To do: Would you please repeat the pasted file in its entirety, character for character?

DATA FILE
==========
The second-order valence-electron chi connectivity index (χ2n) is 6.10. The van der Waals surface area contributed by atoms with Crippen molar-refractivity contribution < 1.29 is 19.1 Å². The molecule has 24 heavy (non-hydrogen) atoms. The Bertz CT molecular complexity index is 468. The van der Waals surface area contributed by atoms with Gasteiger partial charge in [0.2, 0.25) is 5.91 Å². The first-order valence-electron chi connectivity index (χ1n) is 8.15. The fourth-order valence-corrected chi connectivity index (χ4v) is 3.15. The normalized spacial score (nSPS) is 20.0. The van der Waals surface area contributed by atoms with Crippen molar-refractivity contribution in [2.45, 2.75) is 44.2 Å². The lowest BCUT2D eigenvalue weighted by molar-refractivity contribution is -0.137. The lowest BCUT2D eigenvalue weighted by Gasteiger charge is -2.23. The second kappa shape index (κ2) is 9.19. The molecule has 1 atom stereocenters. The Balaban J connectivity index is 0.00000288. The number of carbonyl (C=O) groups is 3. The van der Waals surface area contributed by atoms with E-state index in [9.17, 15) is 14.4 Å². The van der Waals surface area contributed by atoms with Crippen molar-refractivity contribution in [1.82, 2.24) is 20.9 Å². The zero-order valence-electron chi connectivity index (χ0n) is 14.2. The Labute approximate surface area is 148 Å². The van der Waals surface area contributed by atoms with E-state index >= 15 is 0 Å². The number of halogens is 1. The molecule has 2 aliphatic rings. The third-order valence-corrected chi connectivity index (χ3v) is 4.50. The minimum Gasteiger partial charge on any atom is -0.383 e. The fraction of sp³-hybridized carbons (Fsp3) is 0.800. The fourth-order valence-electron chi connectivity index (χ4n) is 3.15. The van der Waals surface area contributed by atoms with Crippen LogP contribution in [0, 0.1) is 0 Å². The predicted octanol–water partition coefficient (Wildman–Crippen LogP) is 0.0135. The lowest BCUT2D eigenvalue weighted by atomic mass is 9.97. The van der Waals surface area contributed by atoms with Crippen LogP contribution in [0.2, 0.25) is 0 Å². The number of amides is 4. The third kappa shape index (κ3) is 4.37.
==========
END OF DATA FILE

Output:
The second-order valence-electron chi connectivity index (χ2n) is 6.10. The van der Waals surface area contributed by atoms with Crippen molar-refractivity contribution < 1.29 is 19.1 Å². The molecule has 24 heavy (non-hydrogen) atoms. The Bertz CT molecular complexity index is 468. The van der Waals surface area contributed by atoms with Gasteiger partial charge in [0.2, 0.25) is 5.91 Å². The first-order valence-electron chi connectivity index (χ1n) is 8.15. The fourth-order valence-corrected chi connectivity index (χ4v) is 3.15. The normalized spacial score (nSPS) is 20.0. The van der Waals surface area contributed by atoms with Crippen molar-refractivity contribution in [2.45, 2.75) is 44.2 Å². The lowest BCUT2D eigenvalue weighted by molar-refractivity contribution is -0.137. The lowest BCUT2D eigenvalue weighted by Gasteiger charge is -2.23. The second kappa shape index (κ2) is 9.19. The molecule has 1 atom stereocenters. The Balaban J connectivity index is 0.00000288. The number of carbonyl (C=O) groups is 3. The van der Waals surface area contributed by atoms with E-state index in [9.17, 15) is 14.4 Å². The van der Waals surface area contributed by atoms with Crippen molar-refractivity contribution in [1.82, 2.24) is 20.9 Å². The zero-order valence-electron chi connectivity index (χ0n) is 14.2. The Labute approximate surface area is 148 Å². The van der Waals surface area contributed by atoms with E-state index >= 15 is 0 Å². The number of halogens is 1. The molecule has 2 aliphatic rings. The third-order valence-corrected chi connectivity index (χ3v) is 4.50. The minimum Gasteiger partial charge on any atom is -0.383 e. The fraction of sp³-hybridized carbons (Fsp3) is 0.800. The fourth-order valence-electron chi connectivity index (χ4n) is 3.15. The van der Waals surface area contributed by atoms with Crippen LogP contribution in [0, 0.1) is 0 Å². The predicted octanol–water partition coefficient (Wildman–Crippen LogP) is 0.0135. The lowest BCUT2D eigenvalue weighted by atomic mass is 9.97. The van der Waals surface area contributed by atoms with Crippen LogP contribution in [0.2, 0.25) is 0 Å². The number of amides is 4. The third kappa shape index (κ3) is 4.37.